true point. (thankfully I have a birthday in December LOL)
For more info here is link
Reviewing Oticon’s website for Xceed, the company boldly mentions how the new aid deals with whistling and static if someone or something comes close to hearing aid. Well “big deal”. Oticon must think this is a real critical buying factor when deciding to purchases a HA. I thought people bought HA to hear better but Oticon must think they “hit” a home run by making a non-whistling HA. My 2012 Widex HA’s have not whistle once in seven years of use. Why - because I have a good fit HA mold.
Oh well glad to see a new power hearing aid on the market - but please stop with all this side show stuff like static and whistling if I put my hand near my hearing aid. You don’t throw out big bucks for a HA that doesn’t whistle. You throw out big bucks to hear better - period.
I admit I’m not an expert.
As a musician, I’m taught that anything over 85db (A weighted, slow response) on a SPL for an extended time will damage the hair cells in the inner ear.
I’ve also been taught that 120db is instant damage.
So while I realize someone with profound hearing loss will need more volume to hear, what concerns me is that volumes that loud will damage what hearing that person has left.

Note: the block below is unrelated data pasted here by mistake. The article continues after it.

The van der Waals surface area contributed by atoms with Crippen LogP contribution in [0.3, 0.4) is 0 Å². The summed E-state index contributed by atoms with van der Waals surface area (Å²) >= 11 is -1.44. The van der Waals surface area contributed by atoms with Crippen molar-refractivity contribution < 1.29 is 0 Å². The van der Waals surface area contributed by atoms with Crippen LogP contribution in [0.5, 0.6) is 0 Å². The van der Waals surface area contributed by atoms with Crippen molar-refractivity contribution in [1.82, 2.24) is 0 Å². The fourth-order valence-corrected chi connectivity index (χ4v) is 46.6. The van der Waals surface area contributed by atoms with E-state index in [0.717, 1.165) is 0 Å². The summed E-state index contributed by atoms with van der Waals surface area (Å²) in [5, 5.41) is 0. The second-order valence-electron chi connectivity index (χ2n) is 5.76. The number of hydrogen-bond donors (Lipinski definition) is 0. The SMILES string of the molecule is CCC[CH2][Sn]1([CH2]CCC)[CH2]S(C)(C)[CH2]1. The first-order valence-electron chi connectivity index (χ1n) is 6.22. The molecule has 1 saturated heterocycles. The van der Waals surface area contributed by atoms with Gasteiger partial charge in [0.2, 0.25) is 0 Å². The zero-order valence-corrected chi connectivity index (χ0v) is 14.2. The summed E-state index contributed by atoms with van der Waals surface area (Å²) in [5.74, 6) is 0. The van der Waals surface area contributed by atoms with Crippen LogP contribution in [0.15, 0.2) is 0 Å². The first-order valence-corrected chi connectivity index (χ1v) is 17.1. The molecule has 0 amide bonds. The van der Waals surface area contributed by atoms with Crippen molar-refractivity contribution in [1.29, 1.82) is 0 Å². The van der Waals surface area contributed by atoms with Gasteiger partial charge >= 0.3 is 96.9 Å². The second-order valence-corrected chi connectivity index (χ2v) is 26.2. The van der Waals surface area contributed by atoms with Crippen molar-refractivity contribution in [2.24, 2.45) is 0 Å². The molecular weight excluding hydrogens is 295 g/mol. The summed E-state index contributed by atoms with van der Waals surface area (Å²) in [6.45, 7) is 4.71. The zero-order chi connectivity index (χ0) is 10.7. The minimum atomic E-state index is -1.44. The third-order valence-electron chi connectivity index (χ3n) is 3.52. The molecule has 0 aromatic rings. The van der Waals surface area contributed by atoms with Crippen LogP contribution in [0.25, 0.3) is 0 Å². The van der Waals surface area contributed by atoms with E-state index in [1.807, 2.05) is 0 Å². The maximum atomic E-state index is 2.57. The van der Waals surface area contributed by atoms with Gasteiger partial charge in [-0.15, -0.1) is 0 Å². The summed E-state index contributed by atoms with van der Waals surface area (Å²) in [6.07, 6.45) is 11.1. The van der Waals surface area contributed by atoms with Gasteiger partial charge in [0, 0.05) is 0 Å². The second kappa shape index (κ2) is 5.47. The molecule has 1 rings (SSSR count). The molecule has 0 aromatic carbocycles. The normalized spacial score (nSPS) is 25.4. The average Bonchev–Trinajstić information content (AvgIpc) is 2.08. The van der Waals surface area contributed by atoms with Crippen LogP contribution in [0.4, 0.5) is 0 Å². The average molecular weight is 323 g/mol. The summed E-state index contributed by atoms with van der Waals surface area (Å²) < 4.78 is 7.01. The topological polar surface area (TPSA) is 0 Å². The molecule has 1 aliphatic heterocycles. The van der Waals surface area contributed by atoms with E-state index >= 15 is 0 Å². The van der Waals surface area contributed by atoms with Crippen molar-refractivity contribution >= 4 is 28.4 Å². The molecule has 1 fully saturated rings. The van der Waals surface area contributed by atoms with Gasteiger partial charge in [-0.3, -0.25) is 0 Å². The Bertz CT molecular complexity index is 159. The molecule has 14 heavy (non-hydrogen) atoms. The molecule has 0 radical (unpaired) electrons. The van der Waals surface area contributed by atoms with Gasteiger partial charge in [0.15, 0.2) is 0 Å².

Am I thinking wrong? Seems to me that the cure might be making the problem worse, which of course would need a louder cure, which would make the problem even worse, etc.
Like I said, I’m not an audiologist nor am I a hearing aid expert. But I do know a little about loud noise damage.
If I’m wrong, please explain so that I can understand and anyone reading my post won’t misunderstand.
Your looking at this from the perspective of someone with normal hearing. In that sense you are correct in your assumptions. Someone with normal hearing - normal ear/hair cells needs protection from loud noises short term and long term. But someone with a severe to profound hearing loss is missing so much (incoming sound) already that it’s someone irrelevant what the incoming decibel level is. As long as HA properly controls and processes the above average decibel input. As in “does not distort” what the person hears. At some high decibel level a hearing aid will malfunction, which in turns tells the user it’s of no use and also probably does more harm than good.